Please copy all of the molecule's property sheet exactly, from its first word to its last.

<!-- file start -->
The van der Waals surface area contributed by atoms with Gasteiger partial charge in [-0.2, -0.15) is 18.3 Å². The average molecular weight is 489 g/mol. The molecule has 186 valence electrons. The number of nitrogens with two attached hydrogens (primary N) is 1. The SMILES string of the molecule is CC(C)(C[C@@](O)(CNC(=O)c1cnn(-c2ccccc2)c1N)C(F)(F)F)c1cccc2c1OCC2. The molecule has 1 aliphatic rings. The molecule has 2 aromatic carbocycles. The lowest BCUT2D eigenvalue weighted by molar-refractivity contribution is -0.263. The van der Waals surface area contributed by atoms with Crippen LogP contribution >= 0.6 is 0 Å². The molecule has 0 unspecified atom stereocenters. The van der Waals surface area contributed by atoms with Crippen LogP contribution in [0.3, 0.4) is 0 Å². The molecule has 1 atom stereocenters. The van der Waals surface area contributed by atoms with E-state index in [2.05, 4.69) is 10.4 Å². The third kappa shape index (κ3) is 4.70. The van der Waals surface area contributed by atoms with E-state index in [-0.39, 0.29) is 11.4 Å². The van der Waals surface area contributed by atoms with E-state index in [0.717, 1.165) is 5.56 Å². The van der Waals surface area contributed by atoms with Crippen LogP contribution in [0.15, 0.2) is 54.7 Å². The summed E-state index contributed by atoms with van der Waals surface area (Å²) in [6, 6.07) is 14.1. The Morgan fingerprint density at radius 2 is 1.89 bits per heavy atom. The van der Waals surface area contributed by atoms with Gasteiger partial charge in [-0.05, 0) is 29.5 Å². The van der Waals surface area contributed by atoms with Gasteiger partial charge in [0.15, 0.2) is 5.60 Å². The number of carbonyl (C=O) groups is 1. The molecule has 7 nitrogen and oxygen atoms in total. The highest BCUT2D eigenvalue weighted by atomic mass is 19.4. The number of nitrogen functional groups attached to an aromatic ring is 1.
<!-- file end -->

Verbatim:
The van der Waals surface area contributed by atoms with Gasteiger partial charge in [-0.2, -0.15) is 18.3 Å². The average molecular weight is 489 g/mol. The molecule has 186 valence electrons. The number of nitrogens with two attached hydrogens (primary N) is 1. The SMILES string of the molecule is CC(C)(C[C@@](O)(CNC(=O)c1cnn(-c2ccccc2)c1N)C(F)(F)F)c1cccc2c1OCC2. The molecule has 1 aliphatic rings. The molecule has 2 aromatic carbocycles. The lowest BCUT2D eigenvalue weighted by molar-refractivity contribution is -0.263. The van der Waals surface area contributed by atoms with Crippen LogP contribution >= 0.6 is 0 Å². The molecule has 0 unspecified atom stereocenters. The van der Waals surface area contributed by atoms with Crippen LogP contribution in [0.3, 0.4) is 0 Å². The molecule has 1 atom stereocenters. The van der Waals surface area contributed by atoms with E-state index in [2.05, 4.69) is 10.4 Å². The third kappa shape index (κ3) is 4.70. The van der Waals surface area contributed by atoms with E-state index in [-0.39, 0.29) is 11.4 Å². The van der Waals surface area contributed by atoms with E-state index in [0.717, 1.165) is 5.56 Å². The van der Waals surface area contributed by atoms with Crippen LogP contribution in [0.15, 0.2) is 54.7 Å². The summed E-state index contributed by atoms with van der Waals surface area (Å²) in [6, 6.07) is 14.1. The Morgan fingerprint density at radius 2 is 1.89 bits per heavy atom. The van der Waals surface area contributed by atoms with Gasteiger partial charge in [-0.05, 0) is 29.5 Å². The van der Waals surface area contributed by atoms with Gasteiger partial charge in [0.15, 0.2) is 5.60 Å². The number of carbonyl (C=O) groups is 1. The molecule has 7 nitrogen and oxygen atoms in total. The highest BCUT2D eigenvalue weighted by atomic mass is 19.4. The number of nitrogen functional groups attached to an aromatic ring is 1.